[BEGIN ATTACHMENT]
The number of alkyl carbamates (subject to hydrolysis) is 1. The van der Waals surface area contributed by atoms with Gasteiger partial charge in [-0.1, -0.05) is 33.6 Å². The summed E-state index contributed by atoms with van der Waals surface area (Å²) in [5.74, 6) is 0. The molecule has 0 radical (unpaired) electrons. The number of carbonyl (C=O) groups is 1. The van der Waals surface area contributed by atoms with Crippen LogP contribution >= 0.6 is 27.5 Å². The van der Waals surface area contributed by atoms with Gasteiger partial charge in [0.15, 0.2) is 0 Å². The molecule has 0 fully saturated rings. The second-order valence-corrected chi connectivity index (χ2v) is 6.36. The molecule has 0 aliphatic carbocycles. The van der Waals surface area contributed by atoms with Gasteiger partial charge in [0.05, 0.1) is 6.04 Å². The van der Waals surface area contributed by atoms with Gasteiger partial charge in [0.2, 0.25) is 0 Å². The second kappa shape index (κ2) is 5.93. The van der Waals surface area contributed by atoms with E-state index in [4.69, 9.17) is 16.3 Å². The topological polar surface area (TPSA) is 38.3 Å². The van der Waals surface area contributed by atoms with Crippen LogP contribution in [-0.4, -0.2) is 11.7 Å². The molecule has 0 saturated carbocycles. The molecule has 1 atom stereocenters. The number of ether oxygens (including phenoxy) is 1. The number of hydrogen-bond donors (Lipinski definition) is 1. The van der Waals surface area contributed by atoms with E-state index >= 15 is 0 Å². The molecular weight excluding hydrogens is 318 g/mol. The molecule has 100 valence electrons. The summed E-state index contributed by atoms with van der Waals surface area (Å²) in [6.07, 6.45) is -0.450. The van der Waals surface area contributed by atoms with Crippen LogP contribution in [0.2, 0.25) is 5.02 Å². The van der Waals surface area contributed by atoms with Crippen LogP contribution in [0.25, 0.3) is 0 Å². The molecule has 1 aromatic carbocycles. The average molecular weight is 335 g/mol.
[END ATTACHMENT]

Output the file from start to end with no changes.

The number of alkyl carbamates (subject to hydrolysis) is 1. The van der Waals surface area contributed by atoms with Gasteiger partial charge in [-0.1, -0.05) is 33.6 Å². The summed E-state index contributed by atoms with van der Waals surface area (Å²) in [5.74, 6) is 0. The molecule has 0 radical (unpaired) electrons. The number of carbonyl (C=O) groups is 1. The van der Waals surface area contributed by atoms with Crippen LogP contribution >= 0.6 is 27.5 Å². The van der Waals surface area contributed by atoms with Gasteiger partial charge in [0.15, 0.2) is 0 Å². The molecule has 0 fully saturated rings. The second-order valence-corrected chi connectivity index (χ2v) is 6.36. The molecule has 0 aliphatic carbocycles. The van der Waals surface area contributed by atoms with Gasteiger partial charge in [0.05, 0.1) is 6.04 Å². The van der Waals surface area contributed by atoms with Gasteiger partial charge in [0.2, 0.25) is 0 Å². The second kappa shape index (κ2) is 5.93. The van der Waals surface area contributed by atoms with E-state index in [4.69, 9.17) is 16.3 Å². The topological polar surface area (TPSA) is 38.3 Å². The van der Waals surface area contributed by atoms with Crippen LogP contribution in [-0.4, -0.2) is 11.7 Å². The molecule has 0 saturated carbocycles. The molecule has 1 atom stereocenters. The number of ether oxygens (including phenoxy) is 1. The number of hydrogen-bond donors (Lipinski definition) is 1. The van der Waals surface area contributed by atoms with E-state index >= 15 is 0 Å². The molecular weight excluding hydrogens is 318 g/mol. The molecule has 100 valence electrons. The summed E-state index contributed by atoms with van der Waals surface area (Å²) in [6.07, 6.45) is -0.450. The van der Waals surface area contributed by atoms with Crippen LogP contribution in [0.2, 0.25) is 5.02 Å². The van der Waals surface area contributed by atoms with Crippen LogP contribution in [0.25, 0.3) is 0 Å². The molecule has 1 aromatic carbocycles. The average molecular weight is 335 g/mol.